We are all getting a little crazy, and the craziness looks different on each of us. If you are trapped in a house with your kids and your spouse, you know exactly what I mean…if not, I’ll leave it up to your imagination.
My kids are remembering old interests, and are spending time doing hobbies that had been set aside because of the busyness of school. They have been reading books for fun again.
In many ways, this time is reminiscent of when we homeschooled. On the days when I work from home, we eat all three meals together; we share stories; we talk about old memories from when they were little…
And it’s kind of like a family vacation because we are all together on this adventure, with little interaction with the outside world.
But there is also an overwhelming sense of unrest. As much as I love having my children at home, and all of the family time we’ve had, things aren’t as they should be. Teenagers love to be with friends. My kindergartener misses going to the park. My parents have been in isolation for months now, with no reprieve in sight. Things aren’t right.
A difficult season calls for a different plan. So I’m working hard to adopt a new approach to life, and to school, during COVID-19. Here’s my new plan for the remainder of this season. It’s based on embracing simple things, and easy expectations. Maybe it will resonate with you:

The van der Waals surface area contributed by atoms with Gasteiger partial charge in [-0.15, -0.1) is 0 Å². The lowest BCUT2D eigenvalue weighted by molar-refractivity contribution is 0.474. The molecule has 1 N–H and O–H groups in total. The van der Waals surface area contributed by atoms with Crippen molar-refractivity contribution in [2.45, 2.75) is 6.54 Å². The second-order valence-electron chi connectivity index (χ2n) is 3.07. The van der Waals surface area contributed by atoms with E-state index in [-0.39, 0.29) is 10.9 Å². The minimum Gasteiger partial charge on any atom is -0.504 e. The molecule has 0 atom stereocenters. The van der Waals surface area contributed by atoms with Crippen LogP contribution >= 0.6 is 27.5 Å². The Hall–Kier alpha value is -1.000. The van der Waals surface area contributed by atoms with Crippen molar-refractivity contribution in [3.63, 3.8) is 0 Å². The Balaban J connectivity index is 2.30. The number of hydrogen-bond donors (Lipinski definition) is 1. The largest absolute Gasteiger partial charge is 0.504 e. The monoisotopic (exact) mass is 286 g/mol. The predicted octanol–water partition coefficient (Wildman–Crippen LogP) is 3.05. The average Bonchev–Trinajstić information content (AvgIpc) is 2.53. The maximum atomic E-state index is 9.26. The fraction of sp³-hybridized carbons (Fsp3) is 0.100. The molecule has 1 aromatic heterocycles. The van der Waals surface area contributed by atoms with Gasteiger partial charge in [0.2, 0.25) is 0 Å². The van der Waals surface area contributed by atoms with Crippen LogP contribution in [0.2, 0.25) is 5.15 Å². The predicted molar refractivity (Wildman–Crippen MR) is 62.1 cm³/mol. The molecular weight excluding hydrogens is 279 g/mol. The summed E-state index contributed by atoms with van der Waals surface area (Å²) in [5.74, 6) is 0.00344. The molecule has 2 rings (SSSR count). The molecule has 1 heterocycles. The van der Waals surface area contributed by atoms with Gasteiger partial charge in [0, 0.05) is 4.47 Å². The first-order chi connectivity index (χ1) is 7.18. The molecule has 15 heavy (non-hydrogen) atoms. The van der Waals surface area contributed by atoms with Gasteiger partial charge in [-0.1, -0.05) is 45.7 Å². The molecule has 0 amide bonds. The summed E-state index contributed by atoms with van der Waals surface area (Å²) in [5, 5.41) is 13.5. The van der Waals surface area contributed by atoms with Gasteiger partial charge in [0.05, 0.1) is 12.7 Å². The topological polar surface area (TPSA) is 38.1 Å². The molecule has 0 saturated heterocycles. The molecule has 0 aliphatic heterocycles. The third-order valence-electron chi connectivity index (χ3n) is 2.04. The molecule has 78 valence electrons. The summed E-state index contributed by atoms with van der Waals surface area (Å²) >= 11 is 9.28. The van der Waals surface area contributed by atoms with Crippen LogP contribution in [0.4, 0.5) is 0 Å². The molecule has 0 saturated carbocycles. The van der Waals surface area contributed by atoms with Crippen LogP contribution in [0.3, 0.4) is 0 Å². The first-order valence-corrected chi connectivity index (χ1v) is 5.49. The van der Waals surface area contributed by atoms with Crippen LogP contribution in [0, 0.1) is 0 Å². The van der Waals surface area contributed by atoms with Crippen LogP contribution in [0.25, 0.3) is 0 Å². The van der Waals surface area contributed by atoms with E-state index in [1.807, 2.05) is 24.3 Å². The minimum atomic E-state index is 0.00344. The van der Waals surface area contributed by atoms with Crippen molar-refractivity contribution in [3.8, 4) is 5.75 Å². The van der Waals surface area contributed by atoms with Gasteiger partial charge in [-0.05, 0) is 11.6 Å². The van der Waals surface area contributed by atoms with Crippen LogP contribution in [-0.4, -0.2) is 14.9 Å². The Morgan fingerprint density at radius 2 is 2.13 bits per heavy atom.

Activity #1: Survive as well as we can. Let’s face it, shopping with gloves and a mask is no fun, especially when grocery stores are depleted. Contracting COVID-19 is even more scary. I’m here to say SURVIVAL IS ENOUGH. But just surviving can get boring and repetitive, which leads to the rest of my list…
Activity #2: Bake cookies and try some new recipes. When my dad had a heart attack at 43, I remember my older sister telling me to stop crying, and then pulling out the ingredients to make chocolate chip cookies with me. Doing something ordinary like baking distracted me, easing my spirit, and made the time pass more quickly. It is the same today.
Activity #3: Do the little things that give us joy. Like baking. Or watching the baby bunny in the backyard. Or looking at old family photos.
Activity #4: Do the school work that must get done, but realize that the majority of the “work” in this season is character development. We are all learning about endurance, patience and being content in any circumstance. I, for one, like seasons like this to pass quickly (which illustrates why I apparently need more practice learning those character traits).
Activity $5: Exercise and breathe fresh air. Exercise is my Prozac. If I don’t move, everyone suffers.
Activity #6: Focus on our blessings more than our hardships during this season. This is a lesson I’ve had a lot of practice in since the closure of our small business three years ago. It has taught me that gratitude is a choice, and it is something that has to be practiced. When I practice being thankful, I realize that, though there are a lot of hard and unsolvable things in life right now, I am also surrounded by blessings. It’s a constant, repeated choice to choose gratitude over grumbling, and the more you do it, the easier it gets.
Activity #8 Embrace the simple fun. Card games; binge watching a Netflix show; reading books; making the cats chase after the laser pen…my kids have the chance to live my childhood for awhile. I’d like to enjoy it with them. How about you?